9 things never to say to your child

Be­low is a list of in­sen­si­tive things that you should avoid say­ing to your kid

Fiji Sun - - Sun Spectrum - Feed­back: jy­otip@fi­jisun.com.fj

Be­ing a par­ent is dif­fi­cult and so is com­ing off as a proud child. It’s only hu­man to give vent to your rage by us­ing harsh words. How­ever, when the re­cip­i­ent of your out­rage is your own child, it might have un­cer­tain and un­man­age­able reper­cus­sions. We list 9 in­sen­si­tive things that you should avoid say­ing to your child.

1.Time com­par­i­son

I was much more re­spon­si­ble when I was your age. Com­par­ing your child and giv­ing him an ex­am­ple of what all you were ca­pa­ble of when you were a kid is the first big mis­take par­ents make. Their ir­ri­ta­tion stems from ‘ex­pec­ta­tions’ - ex­pec­ta­tions of bring­ing up the ‘per­fect’ kid. Try and re­call your short­com­ings as a child and what all trou­bles you both­ered your par­ents with. You are the el­der one in the re­la­tion­ship hence you ought to know more. A state­ment such as this will break your child’s con­fi­dence.

2. You al­ways end up tak­ing wrong de­ci­sions

Don’t pe­nalise your kid for be­ing im­ma­ture. Ev­ery­one is al­lowed to make mis­takes and it is in fact a part of the learn­ing process. He might have taken up a field of study that doesn’t in­ter­est you or per­haps work­ing with a com­pany that you’re not very proud of, but that doesn’t mean you ac­cuse him of the de­ci­sions. Your job as a par­ent is to guide him, not force him to obey your opinions.

3. Why can’t you be more like your sib­lings?

This is once again an un­rea­son­able com­par­i­son and a com­mon one at that. Avoid seed­ing in an­i­mos­ity be­tween your chil­dren by com­par­ing their abil­i­ties. Do­ing so may cre­ate a fis­sure be­tween the sib­lings. You don’t want your kid to har­bour neg­a­tive feel­ings for you, hence avoid as­sess­ing your kids.

4. Leave me alone!

Adults have huge re­spon­si­bil­i­ties to take care of, re­spon­si­bil­i­ties that chil­dren are in­no­cently obliv­i­ous of. And there are times when we want to be left alone too. Kids are in­ca­pable of un­der­stand­ing the grav­ity of such sit­u­a­tions. An im­pa­tient out­burst of ‘Leave me alone!’ can make your child feel ne­glected, un­wanted and de­pressed at the same time. Show some pa­tience and avoid say­ing some­thing bad to him.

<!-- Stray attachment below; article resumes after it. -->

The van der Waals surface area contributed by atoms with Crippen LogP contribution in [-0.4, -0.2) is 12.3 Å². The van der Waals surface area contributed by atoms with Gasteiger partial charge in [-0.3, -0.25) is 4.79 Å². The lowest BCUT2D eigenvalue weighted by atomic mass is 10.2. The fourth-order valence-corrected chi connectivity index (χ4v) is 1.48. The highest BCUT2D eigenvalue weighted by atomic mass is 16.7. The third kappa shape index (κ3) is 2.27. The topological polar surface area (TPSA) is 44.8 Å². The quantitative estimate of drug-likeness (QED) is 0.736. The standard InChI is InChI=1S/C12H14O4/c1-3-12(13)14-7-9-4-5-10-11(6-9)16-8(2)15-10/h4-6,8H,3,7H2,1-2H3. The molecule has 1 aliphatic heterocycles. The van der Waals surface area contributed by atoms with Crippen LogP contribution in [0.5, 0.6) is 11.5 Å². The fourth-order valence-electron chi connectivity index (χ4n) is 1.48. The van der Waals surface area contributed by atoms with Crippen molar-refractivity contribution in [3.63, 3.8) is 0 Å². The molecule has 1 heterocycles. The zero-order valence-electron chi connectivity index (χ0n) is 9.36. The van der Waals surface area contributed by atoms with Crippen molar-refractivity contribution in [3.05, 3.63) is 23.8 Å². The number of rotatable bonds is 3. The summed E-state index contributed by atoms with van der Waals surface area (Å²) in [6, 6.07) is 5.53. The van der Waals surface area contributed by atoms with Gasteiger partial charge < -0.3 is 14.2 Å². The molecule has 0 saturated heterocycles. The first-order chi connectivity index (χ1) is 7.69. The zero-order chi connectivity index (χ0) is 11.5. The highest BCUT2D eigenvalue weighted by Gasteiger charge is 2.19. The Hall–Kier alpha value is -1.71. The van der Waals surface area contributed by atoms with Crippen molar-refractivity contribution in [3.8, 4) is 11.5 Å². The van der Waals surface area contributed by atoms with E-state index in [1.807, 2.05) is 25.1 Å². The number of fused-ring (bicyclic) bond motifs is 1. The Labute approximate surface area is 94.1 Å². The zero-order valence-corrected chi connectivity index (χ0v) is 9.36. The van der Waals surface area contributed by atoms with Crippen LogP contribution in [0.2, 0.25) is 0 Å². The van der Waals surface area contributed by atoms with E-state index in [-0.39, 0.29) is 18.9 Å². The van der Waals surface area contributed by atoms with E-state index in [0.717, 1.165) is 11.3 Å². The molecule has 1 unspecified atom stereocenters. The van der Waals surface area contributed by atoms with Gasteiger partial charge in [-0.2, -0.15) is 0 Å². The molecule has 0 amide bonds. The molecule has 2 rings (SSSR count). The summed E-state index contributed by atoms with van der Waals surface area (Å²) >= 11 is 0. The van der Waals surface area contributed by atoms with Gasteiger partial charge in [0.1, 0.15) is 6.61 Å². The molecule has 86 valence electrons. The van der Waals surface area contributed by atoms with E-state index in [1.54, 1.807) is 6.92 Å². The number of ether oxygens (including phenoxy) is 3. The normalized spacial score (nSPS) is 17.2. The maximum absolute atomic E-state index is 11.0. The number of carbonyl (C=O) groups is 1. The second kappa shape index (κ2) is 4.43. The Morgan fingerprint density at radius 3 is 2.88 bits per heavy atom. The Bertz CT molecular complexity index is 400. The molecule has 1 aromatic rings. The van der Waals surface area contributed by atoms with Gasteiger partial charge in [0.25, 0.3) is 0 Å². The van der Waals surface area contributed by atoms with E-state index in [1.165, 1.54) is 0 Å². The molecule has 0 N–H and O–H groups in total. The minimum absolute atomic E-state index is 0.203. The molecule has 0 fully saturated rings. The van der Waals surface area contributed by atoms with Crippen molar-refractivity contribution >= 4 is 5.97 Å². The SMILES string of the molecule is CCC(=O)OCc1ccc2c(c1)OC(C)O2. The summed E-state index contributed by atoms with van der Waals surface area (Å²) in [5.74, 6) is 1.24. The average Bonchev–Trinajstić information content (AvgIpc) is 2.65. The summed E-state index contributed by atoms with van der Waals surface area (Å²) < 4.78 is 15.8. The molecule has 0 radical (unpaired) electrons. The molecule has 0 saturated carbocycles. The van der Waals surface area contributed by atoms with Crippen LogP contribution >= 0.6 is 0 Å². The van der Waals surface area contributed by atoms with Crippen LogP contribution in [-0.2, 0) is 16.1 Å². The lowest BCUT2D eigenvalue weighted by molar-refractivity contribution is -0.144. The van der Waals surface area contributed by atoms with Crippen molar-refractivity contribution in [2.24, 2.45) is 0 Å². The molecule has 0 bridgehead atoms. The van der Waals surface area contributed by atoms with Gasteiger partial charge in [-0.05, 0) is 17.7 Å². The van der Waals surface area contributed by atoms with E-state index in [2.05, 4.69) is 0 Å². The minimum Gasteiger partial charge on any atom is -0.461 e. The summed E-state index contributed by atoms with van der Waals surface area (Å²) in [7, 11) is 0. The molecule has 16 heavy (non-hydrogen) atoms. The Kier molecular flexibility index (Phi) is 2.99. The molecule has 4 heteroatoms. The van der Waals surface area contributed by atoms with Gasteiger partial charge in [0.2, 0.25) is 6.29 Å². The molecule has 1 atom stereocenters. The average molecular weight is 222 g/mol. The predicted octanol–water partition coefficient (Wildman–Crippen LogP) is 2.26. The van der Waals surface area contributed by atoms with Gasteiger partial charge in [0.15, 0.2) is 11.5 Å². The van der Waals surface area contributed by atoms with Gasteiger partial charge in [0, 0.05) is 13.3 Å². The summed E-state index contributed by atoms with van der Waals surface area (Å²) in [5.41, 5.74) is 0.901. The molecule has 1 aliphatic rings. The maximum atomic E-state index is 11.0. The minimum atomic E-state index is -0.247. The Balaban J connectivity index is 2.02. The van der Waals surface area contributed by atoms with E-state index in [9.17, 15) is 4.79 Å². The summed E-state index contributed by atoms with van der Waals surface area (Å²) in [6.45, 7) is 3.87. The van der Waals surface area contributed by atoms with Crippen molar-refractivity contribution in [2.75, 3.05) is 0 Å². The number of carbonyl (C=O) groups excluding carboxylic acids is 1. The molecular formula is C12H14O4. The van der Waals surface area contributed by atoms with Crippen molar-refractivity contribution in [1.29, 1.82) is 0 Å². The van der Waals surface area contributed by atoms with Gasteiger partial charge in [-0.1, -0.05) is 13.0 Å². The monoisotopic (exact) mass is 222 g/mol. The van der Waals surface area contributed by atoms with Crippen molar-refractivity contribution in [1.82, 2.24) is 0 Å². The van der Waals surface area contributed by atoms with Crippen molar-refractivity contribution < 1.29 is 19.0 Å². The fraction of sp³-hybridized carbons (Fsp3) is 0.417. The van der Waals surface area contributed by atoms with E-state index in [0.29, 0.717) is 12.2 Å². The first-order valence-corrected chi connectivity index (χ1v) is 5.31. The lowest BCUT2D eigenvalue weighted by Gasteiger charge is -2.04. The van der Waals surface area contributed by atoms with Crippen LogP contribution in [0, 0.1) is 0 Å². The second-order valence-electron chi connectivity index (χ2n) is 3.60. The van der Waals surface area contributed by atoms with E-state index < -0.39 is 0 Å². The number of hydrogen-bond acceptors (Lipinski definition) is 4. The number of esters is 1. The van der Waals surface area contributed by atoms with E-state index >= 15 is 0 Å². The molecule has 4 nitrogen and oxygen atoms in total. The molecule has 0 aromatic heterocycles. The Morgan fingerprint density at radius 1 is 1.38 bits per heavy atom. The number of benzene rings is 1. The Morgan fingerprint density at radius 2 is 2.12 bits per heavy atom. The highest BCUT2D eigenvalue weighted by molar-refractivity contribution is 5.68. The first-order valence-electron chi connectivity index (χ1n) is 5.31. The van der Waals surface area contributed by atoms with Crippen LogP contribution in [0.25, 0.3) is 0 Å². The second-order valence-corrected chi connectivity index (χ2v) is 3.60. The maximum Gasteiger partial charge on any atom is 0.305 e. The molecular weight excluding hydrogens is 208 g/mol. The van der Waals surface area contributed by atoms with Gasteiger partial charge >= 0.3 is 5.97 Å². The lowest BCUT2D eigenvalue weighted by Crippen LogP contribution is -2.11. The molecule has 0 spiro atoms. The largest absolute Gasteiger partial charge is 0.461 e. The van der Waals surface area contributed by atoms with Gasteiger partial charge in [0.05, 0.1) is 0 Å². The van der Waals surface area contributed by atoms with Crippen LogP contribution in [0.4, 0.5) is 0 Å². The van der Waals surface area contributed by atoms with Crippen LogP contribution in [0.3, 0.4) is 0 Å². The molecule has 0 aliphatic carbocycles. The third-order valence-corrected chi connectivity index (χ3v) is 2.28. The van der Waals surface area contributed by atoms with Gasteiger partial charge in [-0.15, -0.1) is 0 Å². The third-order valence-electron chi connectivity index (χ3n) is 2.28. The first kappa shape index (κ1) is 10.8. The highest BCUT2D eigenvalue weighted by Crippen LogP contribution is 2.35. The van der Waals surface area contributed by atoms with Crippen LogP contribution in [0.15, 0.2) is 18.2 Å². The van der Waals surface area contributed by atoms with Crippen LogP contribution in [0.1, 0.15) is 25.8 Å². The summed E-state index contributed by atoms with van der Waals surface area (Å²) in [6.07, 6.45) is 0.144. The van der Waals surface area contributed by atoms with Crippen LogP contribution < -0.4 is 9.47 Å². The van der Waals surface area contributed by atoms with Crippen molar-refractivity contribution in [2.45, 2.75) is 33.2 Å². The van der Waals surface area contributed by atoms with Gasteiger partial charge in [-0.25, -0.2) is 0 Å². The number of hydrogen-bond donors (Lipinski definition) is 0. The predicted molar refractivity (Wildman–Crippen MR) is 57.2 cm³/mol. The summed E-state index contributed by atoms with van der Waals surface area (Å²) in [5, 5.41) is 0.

5. You should be ashamed of your­self

This state­ment is out­right harsh and say­ing such an aw­ful thing to any child is sim­ply ‘bad’. Yes, there are mis­chievous kids who go about pes­ter­ing peo­ple with a devil-may­care at­ti­tude but that does not mean you rep­ri­mand him like this. There are bet­ter and milder ways to make the child un­der­stand the dif­fer­ence be­tween good and bad.

6. You’re just like your fa­ther/mother

Not all mar­ried cou­ples are happy liv­ing to­gether and the bit­ter­ness in their re­la­tion­ship of­ten trans­lates into ex­change of un­kind words against each other. Some re­la­tion­ships end in sep­a­ra­tion too. Ei­ther ways, kids are a wit­ness to this mu­tual hos­til­ity and crit­i­cism. So when you shower your part­ner’s an­i­mos­ity on your kid, that’s when he be­gins to lose re­spect.

7. You al­ways find ways to hurt me

There are times when chil­dren hurt their par­ents’ sen­ti­ments by go­ing against their wishes. Most times it is un­in­ten­tional but there are kids who do so on pur­pose. How­ever, say­ing some­thing like the above state­ment would make your child feel guilty about his/her de­ci­sion. He might com­ply with your de­mands to make you happy but you’d be tak­ing away his right to hap­pi­ness in the long run. Let your chil­dren take their own de­ci­sions and let them live a guilt-free life.

8. It’s bet­ter to be child­less than have a kid like you

The above state­ment is mostly an ex­treme emo­tional out­burst but can have grave con­se­quences on the kid. Un­ques­tion­ably, it is the most hurt­ful thing you can ever say to your child. No mat­ter what the cri­sis is, say­ing some­thing like this could make you re­gret for life.

9. Get rid of the bad com­pany of your friends

We (read adults) don’t think be­fore mak­ing friends. Nei­ther do chil­dren. The only dif­fer­ence is that we know how to stay away from bad com­pany and chil­dren don’t. Their friends mean the world to them and there­fore you can­not just or­der them to get a new set of ‘good’ friends.

Newspapers in English

Newspapers from Fiji

© PressReader. All rights reserved.